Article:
So what’s an investor to do? In our view, you have two options going forward:
- Reset your expectations lower (at least temporarily). Understand that interest rates are near record lows and thus your fixed income portfolio returns are going to be lower too.
- Expand the opportunity set and be willing to take on more risk in the process.
For those who favor the latter option, two areas worthy of your consideration would be Preferred Stocks and Private Credit Facilities.
Preferred stocks are a hybrid asset class with characteristics of both bonds and stocks. Similar to bonds in that they pay a stream of income, preferreds also have certain characteristics of stocks (e.g., they’re subordinated in the capital structure). In the event of a corporate bankruptcy, preferred shareholders would get paid after all other creditors including subordinated or senior unsecured debt but before common stockholders, to the extent possible given the assets available to creditors. To compensate for that risk, they generally pay higher rates of income.
Why do we favor them now? Most U.S. preferreds are bank and insurance company obligations2– corporations which currently have stronger balance sheets and high asset quality due to mandated regulatory changes in the aftermath of the financial crisis of 2007-2008.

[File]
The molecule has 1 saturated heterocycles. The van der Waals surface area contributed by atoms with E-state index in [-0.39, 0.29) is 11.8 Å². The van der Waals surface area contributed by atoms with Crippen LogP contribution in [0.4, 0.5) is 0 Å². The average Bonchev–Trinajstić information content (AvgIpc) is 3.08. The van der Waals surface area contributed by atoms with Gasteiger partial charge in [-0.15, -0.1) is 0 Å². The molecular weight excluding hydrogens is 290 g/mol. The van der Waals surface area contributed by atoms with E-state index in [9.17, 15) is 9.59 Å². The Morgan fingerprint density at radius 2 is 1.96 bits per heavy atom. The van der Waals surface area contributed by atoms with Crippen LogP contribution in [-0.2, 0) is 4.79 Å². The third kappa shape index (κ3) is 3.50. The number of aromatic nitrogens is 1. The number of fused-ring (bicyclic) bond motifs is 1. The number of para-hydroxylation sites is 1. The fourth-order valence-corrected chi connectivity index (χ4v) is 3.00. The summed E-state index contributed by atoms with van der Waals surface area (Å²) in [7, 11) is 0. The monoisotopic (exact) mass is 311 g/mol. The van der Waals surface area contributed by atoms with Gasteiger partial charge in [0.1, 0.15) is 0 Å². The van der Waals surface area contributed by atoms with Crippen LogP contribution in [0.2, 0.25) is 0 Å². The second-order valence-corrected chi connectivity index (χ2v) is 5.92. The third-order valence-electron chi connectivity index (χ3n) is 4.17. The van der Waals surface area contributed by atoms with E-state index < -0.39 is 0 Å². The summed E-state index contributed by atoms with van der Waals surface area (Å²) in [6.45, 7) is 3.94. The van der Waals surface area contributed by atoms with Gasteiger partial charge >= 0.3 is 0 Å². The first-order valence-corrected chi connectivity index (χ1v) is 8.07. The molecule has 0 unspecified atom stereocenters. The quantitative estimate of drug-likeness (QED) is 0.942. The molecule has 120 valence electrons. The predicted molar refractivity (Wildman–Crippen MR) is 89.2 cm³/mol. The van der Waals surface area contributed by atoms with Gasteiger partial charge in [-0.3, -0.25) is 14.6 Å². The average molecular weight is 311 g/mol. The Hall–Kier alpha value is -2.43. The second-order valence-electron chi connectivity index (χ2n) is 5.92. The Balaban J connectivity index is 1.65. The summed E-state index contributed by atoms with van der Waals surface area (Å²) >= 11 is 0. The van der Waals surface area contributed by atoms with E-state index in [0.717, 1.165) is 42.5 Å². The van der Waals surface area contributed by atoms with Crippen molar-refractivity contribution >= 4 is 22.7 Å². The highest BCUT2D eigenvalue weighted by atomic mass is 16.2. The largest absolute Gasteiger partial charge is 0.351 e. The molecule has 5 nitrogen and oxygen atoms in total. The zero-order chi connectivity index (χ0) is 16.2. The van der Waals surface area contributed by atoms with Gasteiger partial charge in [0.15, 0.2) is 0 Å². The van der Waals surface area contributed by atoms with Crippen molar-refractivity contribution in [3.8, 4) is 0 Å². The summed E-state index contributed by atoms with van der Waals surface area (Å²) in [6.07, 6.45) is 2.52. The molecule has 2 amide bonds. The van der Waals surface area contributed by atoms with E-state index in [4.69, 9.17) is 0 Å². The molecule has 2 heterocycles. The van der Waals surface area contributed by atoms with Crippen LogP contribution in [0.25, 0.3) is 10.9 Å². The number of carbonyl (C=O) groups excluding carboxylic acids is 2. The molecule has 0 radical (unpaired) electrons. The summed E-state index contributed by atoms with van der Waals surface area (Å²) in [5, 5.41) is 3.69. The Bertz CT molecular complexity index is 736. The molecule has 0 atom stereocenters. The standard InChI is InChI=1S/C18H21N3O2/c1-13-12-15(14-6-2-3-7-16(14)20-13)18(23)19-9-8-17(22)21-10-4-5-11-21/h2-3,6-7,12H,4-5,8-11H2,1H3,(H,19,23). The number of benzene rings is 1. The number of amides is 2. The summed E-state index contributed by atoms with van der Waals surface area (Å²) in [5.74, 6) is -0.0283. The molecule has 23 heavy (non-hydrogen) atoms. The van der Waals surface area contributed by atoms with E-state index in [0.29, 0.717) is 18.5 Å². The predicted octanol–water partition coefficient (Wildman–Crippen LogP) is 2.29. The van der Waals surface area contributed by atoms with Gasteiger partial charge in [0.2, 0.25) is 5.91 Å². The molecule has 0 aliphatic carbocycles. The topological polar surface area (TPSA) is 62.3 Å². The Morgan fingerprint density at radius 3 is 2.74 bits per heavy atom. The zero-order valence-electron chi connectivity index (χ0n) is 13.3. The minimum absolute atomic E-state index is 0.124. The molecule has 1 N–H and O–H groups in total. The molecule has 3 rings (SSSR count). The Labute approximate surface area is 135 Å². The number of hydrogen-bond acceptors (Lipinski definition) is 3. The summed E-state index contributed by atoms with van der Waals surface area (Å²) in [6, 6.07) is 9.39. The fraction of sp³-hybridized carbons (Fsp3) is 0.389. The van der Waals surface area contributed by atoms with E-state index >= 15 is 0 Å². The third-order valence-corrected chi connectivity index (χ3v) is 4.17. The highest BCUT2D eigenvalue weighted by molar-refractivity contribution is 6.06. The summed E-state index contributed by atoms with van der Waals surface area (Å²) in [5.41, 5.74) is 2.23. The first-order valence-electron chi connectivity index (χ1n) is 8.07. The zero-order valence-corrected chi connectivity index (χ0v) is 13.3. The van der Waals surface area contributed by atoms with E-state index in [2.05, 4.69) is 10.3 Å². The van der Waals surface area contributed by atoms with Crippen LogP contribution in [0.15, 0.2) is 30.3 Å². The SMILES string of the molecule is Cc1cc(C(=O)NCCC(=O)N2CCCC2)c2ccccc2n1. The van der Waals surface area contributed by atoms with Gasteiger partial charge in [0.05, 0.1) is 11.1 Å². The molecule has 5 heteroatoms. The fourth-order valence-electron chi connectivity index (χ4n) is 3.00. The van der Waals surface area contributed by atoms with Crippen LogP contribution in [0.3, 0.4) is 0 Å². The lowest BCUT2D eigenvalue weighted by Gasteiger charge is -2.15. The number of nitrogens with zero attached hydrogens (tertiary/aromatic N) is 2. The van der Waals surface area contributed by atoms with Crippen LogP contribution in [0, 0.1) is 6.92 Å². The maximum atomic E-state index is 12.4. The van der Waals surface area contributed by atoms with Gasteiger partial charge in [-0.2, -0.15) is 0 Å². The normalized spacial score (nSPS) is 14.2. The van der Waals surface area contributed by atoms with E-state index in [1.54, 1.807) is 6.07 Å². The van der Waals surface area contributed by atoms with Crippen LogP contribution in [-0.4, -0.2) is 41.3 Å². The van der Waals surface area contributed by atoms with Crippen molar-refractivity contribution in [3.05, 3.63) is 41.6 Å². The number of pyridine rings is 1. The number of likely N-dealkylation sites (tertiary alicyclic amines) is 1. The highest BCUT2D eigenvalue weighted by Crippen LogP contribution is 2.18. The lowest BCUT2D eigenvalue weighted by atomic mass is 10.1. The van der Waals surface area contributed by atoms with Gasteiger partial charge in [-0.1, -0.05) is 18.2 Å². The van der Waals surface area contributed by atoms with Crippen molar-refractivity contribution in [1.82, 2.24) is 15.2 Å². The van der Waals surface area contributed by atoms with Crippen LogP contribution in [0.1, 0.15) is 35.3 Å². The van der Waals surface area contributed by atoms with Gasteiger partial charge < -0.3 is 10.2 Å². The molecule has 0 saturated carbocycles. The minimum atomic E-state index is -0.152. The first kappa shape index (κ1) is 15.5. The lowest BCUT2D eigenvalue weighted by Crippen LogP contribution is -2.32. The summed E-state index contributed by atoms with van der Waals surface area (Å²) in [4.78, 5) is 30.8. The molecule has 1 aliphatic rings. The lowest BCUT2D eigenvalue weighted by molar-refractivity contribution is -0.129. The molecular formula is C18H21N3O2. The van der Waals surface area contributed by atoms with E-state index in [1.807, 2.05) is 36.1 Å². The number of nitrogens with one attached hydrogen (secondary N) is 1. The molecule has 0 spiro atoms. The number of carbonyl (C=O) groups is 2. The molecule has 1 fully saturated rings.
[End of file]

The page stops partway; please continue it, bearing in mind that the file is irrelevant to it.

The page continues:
Beyond that, from a tax standpoint, distributions from most preferreds are deemed ‘qualified dividend* income’ and therefore taxed at lower rates than ordinary income. Shifting your portfolio into preferreds removes some investor protections and potential collateral and certainly may come with an increase in volatility relative to a corporate bond, but in our view the pick-up in yield more than compensates for the increased risk, while at the same time reducing inflation and interest rate risk as well.
Another way to expand your opportunity set is through private credit facilities – direct lending to private companies. While this category isn’t often on most investors’ radar, it’s a category comprised of nearly 200,000 companies employing about 52 million people3.
One of the chief reasons this asset class is often overlooked, despite relatively higher returns compared to traditional fixed income, is because of its illiquid and opaque nature. Additionally, just like traditional bonds issued by public corporations, default risk is an important consideration. Because of these risks, we believe it’s an asset class where partnering with the right investment manager is critical.
While bond returns may be challenging going forward, they don’t have to be problematic for your portfolio. As long as you’re willing to reset expectations and consider broadening your toolkit (while understanding the pros and cons of your positioning), you’ll still have an opportunity to meet your income and diversification goals. Your SEIA advisor is here to help you navigate the road ahead.
 Bloomberg, as of 8/31/2020
*The payment of dividends is not guaranteed. Companies may reduce or eliminate the payment of dividends at any given time.
**Investing involves risk including the potential loss of principal. No investment strategy, including diversification, can guarantee a profit or protect against loss. Past performance is no guarantee of future results.